ACCUTE is very pleased to present our 2023 Plenary Speaker Series:
ACCUTE Plenary Speaker, co-sponsored by Black Canadian Studies Association (BCSA), Association for Canadian and Québec Literatures (ACQL), and Canadian Association for Postcolonial Studies (CAPS)
Dionne Brand is a renowned poet, novelist, and essayist. Her writing is notable for the beauty of its language, and for its intense engagement with issues of international social justice. She became prominent first as an award-winning poet, winning the Griffin Poetry Prize for her volume Ossuaries, and a Governor General’s Literary Award and Trillium Book Prize for Land to Light On. Among other honours, she was awarded the 2003 Pat Lowther Memorial Award for thirsty and the Trillium Book Prize for The Blue Clerk, which was also nominated for a Governor General’s Literary Award and the Griffin Poetry Prize. She served as Poet Laureate of the City of Toronto 2009-2012. Her latest collection, Nomenclature: New and Collected Poems was published in 2022.
Brand has also achieved great distinction and acclaim in fiction and non-fiction. Her most recent novel, Theory, won the 2019 Toronto Book Award and the BOCAS Fiction Prize. Her fiction includes Love Enough, nominated for the 2015 Trillium Book Award, and the critically acclaimed novels In Another Place, Not Here, At the Full and Change of the Moon, and What We All Long For. Her non-fiction includes A Map to the Door of No Return: Notes to Belonging, which has been widely taken up by scholars of Black Diaspora.
Dionne Brand was a professor in the School of English and Theatre Studies at the University of Guelph from 2004-2022 and holds several Honorary Doctorates. Previously Poetry Editor at McClelland & Stewart from 2014-2021, she is now Editorial Director of Alchemy, an imprint of Knopf Canada. She is a member of the Order of Canada.
Min Hyoung Song
ACCUTE Plenary Speaker
Min Hyoung Song is the Chair of the English Department at Boston College. He is the author of three books, all published by Duke University Press: Climate Lyricism, The Children of 1965: On Writing and Not Writing as an Asian American, and Strange Future: Pessimism and the 1992 Los Angeles Riots. The Children of 1965 won numerous awards, including the Association for Asian American Studies Prize in Literary Criticism and the Alpha Sigma Nu Award in Literature and Fine Arts. He also co-edited (with Rajini Srikanth) The Cambridge History of Asian American Literature and co-edited (with Jean Wu) Asian American Studies: A Reader, as well as acted as the series co-editor (again with Rajini Srikanth) of the 4-volume Asian American Literature in Transition (published by Cambridge University Press)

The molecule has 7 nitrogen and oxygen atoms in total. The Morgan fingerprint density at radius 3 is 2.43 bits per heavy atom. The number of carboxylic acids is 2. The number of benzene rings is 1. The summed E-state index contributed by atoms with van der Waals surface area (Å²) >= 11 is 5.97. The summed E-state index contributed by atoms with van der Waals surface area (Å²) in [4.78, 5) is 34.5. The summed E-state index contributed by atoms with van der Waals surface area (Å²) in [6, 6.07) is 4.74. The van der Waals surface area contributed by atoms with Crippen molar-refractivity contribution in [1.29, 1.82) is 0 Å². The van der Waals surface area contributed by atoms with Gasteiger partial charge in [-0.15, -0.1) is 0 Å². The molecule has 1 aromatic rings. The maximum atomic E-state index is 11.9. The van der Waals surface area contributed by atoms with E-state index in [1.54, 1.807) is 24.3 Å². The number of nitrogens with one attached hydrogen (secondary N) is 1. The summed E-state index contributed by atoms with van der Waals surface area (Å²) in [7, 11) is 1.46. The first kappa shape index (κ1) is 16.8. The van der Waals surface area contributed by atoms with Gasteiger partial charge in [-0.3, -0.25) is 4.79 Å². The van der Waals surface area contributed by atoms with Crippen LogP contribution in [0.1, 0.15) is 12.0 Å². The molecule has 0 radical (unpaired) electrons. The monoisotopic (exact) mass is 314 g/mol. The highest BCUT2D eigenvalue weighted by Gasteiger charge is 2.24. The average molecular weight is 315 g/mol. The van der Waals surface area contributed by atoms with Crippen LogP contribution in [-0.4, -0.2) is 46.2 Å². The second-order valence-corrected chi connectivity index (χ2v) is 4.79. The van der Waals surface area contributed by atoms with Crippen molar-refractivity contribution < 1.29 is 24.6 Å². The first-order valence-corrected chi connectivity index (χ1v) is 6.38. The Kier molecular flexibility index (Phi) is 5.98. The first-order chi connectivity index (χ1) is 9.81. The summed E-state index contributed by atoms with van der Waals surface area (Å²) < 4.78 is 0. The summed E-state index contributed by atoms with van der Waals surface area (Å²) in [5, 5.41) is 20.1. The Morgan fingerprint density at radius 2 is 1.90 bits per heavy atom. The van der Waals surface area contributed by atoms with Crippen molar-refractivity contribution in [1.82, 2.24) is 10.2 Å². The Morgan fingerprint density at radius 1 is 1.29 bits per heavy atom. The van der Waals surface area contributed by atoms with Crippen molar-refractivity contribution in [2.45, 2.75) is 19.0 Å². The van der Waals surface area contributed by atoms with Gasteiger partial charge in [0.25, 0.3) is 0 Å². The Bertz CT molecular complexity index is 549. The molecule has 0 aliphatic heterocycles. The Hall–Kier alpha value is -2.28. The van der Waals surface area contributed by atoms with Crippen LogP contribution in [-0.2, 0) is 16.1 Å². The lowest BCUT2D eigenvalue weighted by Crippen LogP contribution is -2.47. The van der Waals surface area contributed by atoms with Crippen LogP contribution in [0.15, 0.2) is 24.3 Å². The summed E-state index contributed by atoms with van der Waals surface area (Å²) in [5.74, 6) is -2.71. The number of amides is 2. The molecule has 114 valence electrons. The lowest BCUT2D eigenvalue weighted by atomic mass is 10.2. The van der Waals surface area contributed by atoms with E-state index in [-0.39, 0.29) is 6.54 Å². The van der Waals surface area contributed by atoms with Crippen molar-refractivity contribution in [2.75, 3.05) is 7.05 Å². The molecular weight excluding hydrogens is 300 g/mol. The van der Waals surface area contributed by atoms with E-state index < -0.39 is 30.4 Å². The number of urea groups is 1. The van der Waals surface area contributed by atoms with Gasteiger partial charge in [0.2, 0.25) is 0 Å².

Min Hyoung Song is the author of numerous journal articles and book chapters in edited volumes, as well as in public-facing venues such as The Los Angeles Review of Books, The Chronicle of Higher Education, Public Books, and The Washington Post.
Association for Canadian & Québec Literatures (ACQL) Plenary Speaker, co-sponsored by ACCUTE
Lily Cho’s research focuses on diasporic subjectivity within the fields of cultural studies, postcolonial literature and theory, and Asian North American and Canadian literature. Her book Eating Chinese: Culture on the Menu in Small Town Canada (2010) examines the relationship between Chinese restaurants and Canadian culture. Her SSHRC-funded monograph, Mass Capture: Chinese Head Tax and the Making of Non-Citizens (2021) focuses on Chinese Canadian head tax certificates known as “C.I. 9s.” These certificates mark one of the first uses of identification photography in Canada. Drawing from this archive, her research explores the relationship between citizenship, photography, and anticipation as a mode of agency.
Canadian Society for Renaissance Studies (CSRS) Plenary Speaker, co-sponsored by ACCUTE
Elizabeth Hodgson is Professor of English at the University of British Columbia. Her work examines gender in the cultural histories of early-modern English literatures. Her most recent monograph, The Masculinities of John Milton: Cultures and Constructs of Manhood in the Major Works (Cambridge, 2022), is the first monograph on Milton’s men. Other titles include Grief and Women Writers in the English Renaissance (Cambridge UP, 2015) and Gender and the Sacred Self in John Donne (Delaware UP, 1999). She has published articles and book-chapters on Shakespeare, Wroth, Philips, Donne, and Herbert, as well as publications about funeral sermons, psalm-translations, early modern pedagogy, and early modern hospitality. She is currently co-editing a collection on Renaissance queens and English nationalism.